It sounds crazy, but it doesn’t really matter. Global leaders did a great job of fooling the market; the crude price rose sharply. And OPEC ministers want to keep it that way. For this reason, they re-started the rumour mill.
Bloomberg reported yesterday,
‘Saudi Arabia and Russia agreed to work together to ensure oil market stability even as leaders from the world’s two biggest crude producers stopped short of offering detailed proposals.
‘Oil-market stability is impossible without Saudi-Russian cooperation, the kingdom’s influential Deputy Crown Prince Mohammed bin Salman said after meeting on Sunday with President Vladimir Putin in Hangzhou, China. Prince Mohammed made his comments three days after Putin said he’d like OPEC and Russia to agree to freeze crude supply to steady the market.
‘“Our countries are the two biggest oil producers, that’s why there can’t be a stable policy in the sphere of oil without the participation of Russia and Saudi Arabia,” said Prince Mohammed, a son of the Saudi king. Putin said it is important for the two countries to “maintain a permanent dialogue.”’
Conveniently, if you haven’t noticed, this ‘oil stability’ talk only happens when crude approaches the US$40 per barrel level. Take a look at the WTI chart below, which summaries the story.
Source: Trading View; Resource Speculator
Click to enlarge
The chart shows how much garbage politicians speak.
Despite what we think, the market believes every word they say…
Perhaps market algorithms that buy and sell based on news headlines are to blame.
One thing seems certain: politicians are determined to keep the crude price above US$40 per barrel.
Don’t bet the mortgage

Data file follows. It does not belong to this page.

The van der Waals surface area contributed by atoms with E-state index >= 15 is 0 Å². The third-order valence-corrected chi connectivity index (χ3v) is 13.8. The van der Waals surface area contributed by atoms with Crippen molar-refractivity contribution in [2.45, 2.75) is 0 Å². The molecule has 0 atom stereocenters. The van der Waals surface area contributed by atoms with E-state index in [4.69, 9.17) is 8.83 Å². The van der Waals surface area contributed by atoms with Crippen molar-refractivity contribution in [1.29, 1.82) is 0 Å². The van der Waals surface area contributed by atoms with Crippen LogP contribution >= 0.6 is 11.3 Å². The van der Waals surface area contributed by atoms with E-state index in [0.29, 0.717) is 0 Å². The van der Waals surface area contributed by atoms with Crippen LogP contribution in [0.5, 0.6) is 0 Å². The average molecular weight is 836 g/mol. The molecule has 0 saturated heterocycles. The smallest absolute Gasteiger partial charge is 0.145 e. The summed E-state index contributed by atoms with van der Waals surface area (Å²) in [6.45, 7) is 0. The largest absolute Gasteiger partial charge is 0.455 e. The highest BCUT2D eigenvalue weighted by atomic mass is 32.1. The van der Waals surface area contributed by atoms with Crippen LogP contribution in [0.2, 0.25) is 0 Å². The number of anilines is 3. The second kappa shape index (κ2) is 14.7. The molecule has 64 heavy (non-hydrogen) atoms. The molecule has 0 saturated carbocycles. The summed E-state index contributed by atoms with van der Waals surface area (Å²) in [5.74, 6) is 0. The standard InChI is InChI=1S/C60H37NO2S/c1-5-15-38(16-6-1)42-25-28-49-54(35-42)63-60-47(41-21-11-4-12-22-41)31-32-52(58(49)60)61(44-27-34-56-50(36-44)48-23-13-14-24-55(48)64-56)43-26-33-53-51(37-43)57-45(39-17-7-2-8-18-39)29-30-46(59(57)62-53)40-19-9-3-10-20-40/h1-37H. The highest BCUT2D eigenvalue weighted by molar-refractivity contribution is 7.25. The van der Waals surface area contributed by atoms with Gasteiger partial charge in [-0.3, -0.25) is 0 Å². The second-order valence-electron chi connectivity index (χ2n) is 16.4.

Russian President Vladimir Putin is working hard. He told Bloomberg over the weekend,
‘From the viewpoint of economic sense and logic, then it would be correct to find some sort of compromise. I am confident that everyone understands that. We believe that this is the right decision for world energy.’
Putin isn’t alone in this view. ‘Other producers are coming to the view that freezing production is right’, Saudi Arabia’s Foreign Minister Adel Al-Jubeir told Bloomberg.
As it stands, don’t be surprised if crude surges into the OPEC meeting on 26 September.
If so, that could mean good news for certain oil stocks, but only in the short term. There are still plenty of risks for oil. If the price continues to rise, don’t be surprised if OPEC and Russia start trying to talk the price down again.
The oil market really as at the mercy of political manipulation, and there’s no telling when that will end.
From the Port Phillip Publishing Library
Special Report: Central banks are losing control. Their efforts to prop up asset markets are failing. We’re now entering the endgame. What will the endgame look like? What are the short and long term investment implications? And how can you navigate this period of hyper central banking intervention…and emerge from the other side with a healthy portfolio? Vern Gowdie is one of the few minds in Australia with clear answers to these questions…[more]